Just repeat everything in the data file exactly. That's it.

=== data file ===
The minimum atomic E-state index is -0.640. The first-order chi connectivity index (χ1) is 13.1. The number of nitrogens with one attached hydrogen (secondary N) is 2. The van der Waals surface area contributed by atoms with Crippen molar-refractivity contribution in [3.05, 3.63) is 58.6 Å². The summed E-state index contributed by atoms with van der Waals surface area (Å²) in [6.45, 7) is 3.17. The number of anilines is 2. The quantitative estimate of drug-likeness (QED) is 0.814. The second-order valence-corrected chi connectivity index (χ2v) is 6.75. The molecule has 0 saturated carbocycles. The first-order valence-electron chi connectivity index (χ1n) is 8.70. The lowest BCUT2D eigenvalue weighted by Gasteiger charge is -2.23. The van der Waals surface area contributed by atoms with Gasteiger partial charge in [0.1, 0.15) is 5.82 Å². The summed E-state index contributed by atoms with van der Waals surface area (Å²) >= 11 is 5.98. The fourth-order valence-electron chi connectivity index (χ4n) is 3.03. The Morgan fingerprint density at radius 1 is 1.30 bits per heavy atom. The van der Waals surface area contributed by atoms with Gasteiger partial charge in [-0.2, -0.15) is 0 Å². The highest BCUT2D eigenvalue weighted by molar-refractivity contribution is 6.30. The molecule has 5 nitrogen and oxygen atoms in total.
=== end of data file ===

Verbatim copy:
The minimum atomic E-state index is -0.640. The first-order chi connectivity index (χ1) is 13.1. The number of nitrogens with one attached hydrogen (secondary N) is 2. The van der Waals surface area contributed by atoms with Crippen molar-refractivity contribution in [3.05, 3.63) is 58.6 Å². The summed E-state index contributed by atoms with van der Waals surface area (Å²) in [6.45, 7) is 3.17. The number of anilines is 2. The quantitative estimate of drug-likeness (QED) is 0.814. The second-order valence-corrected chi connectivity index (χ2v) is 6.75. The molecule has 0 saturated carbocycles. The first-order valence-electron chi connectivity index (χ1n) is 8.70. The lowest BCUT2D eigenvalue weighted by Gasteiger charge is -2.23. The van der Waals surface area contributed by atoms with Gasteiger partial charge in [0.1, 0.15) is 5.82 Å². The summed E-state index contributed by atoms with van der Waals surface area (Å²) >= 11 is 5.98. The fourth-order valence-electron chi connectivity index (χ4n) is 3.03. The Morgan fingerprint density at radius 1 is 1.30 bits per heavy atom. The van der Waals surface area contributed by atoms with Gasteiger partial charge in [-0.2, -0.15) is 0 Å². The highest BCUT2D eigenvalue weighted by molar-refractivity contribution is 6.30. The molecule has 5 nitrogen and oxygen atoms in total.